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Out in the open

How design can change how you work – for the better.

McCarthy Tétrault’s new Quebec city office features a hub where teams can gather in a café setting.
McCarthy Tétrault’s new Quebec city office features a hub where teams can gather in a café setting.

Say goodbye to the private office with a view: the latest open-plan offices offer everyone natural light and city views. The concept is gaining in popularity – 70 per cent of U.S. office workers have open-plan spaces – but is it right for law firms? 

Bill Dowzer of BVN Donovan Hill thinks so.  The Australian architect, who has transformed legal workplaces in his home country for the last 10 years, recently completed his first Canadian project – McCarthy Tétrault’s Quebec City office – and is now redesigning the Vancouver offices of McCarthy’s and Miller Thomson.

He believes that open-plan offices offer law firms a chance to collaborate in new ways.

“The fundamental opportunity of a more open environment is the speed of transfer of knowledge between lawyers,” he says. “We see this as a potential for osmotic learning, not just one-way between a junior lawyer and a senior partner, but in reverse in other aspects such as the use of technology.”

Fans of the open-plan office say it increases creativity and collaboration, improves communication, creates more opportunities for mentoring and helps save money on real estate square footage. Detractors counter that noise and interruptions reduce productivity (a study by the University of Sydney faculty of architecture found 60 per cent of workers in open-plan offices cite lack of privacy as their biggest frustration.)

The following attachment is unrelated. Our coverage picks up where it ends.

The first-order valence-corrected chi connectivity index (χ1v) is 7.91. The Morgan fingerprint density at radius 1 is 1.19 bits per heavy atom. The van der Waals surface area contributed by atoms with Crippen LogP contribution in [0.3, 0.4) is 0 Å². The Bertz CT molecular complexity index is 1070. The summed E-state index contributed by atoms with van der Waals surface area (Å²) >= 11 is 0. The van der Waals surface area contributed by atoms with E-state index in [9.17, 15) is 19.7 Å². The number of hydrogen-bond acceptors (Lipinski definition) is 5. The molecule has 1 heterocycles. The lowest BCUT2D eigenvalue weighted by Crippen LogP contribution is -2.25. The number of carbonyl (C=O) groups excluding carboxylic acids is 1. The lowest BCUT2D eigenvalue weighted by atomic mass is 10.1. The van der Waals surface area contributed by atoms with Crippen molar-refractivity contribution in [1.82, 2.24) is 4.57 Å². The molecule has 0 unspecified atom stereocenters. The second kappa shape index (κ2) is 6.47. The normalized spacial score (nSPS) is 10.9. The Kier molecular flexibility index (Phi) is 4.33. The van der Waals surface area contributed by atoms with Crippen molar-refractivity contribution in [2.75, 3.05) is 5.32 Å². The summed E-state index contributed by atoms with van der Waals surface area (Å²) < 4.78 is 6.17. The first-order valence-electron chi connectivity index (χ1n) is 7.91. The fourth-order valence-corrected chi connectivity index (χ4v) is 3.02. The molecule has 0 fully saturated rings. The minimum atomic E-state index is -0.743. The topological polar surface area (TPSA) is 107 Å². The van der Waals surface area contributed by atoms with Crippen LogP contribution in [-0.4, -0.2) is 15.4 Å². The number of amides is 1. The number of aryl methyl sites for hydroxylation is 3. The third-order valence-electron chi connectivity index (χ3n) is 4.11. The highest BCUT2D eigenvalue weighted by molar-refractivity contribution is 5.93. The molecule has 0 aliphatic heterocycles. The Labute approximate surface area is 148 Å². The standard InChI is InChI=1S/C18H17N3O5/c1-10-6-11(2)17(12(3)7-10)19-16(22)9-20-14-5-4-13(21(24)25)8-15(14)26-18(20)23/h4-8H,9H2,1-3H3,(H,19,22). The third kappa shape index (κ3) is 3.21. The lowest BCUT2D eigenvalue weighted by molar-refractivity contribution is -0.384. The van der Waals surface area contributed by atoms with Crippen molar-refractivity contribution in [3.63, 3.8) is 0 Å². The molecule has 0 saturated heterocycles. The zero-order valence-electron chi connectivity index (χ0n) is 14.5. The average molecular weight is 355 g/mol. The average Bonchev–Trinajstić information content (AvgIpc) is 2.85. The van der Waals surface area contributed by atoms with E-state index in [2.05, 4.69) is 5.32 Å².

Author Susan Cain, a long-time critic of open-plan offices, says our workplaces are designed mostly for extroverts who need plenty of stimulation; they don’t consider introverts’ need for quiet.  “Solitude is a crucial ingredient of productivity, and one we want to bring back to the workplace,” she said in a 2012 Ted Talk called The Power of Introverts.

But there are ways to adapt the open-plan concept to accommodate different work styles: think open spaces for discussion, communal work hubs and private spaces for getting things done.

“The key aspects of privacy and the need for concentrated work can be dealt with by the quality of the environment, that is having the appropriate technology to allow mobility in and out of the office to choose the settings for individuals to perform the tasks required, says Dowzer.

Architect Bill Dowzer’s office design tips

1. Engage your people in the decision-making and design processes. Owning the outcome brings success instead of resistance.

2. Identify the main business drivers; establish project principles to focus the project and governance; determine key factors of success.

3. Establish a partnership with your project consultants; a relationship based on a fee tender alone does not always make for the best team.


The Law Society of Upper Canada advises that when working in an open office environment you must still meet your professional obligations, especially with respect to client confidentiality. All client information must be kept away from prying eyes and out of reach of those not entitled to see it.

Design reads

1. Susan Cain Quiet: The Power of Introverts in a World That Can’t Stop Talking

2. Ron Friedman The Best Place to Work: The art and science of creating an extraordinary workplace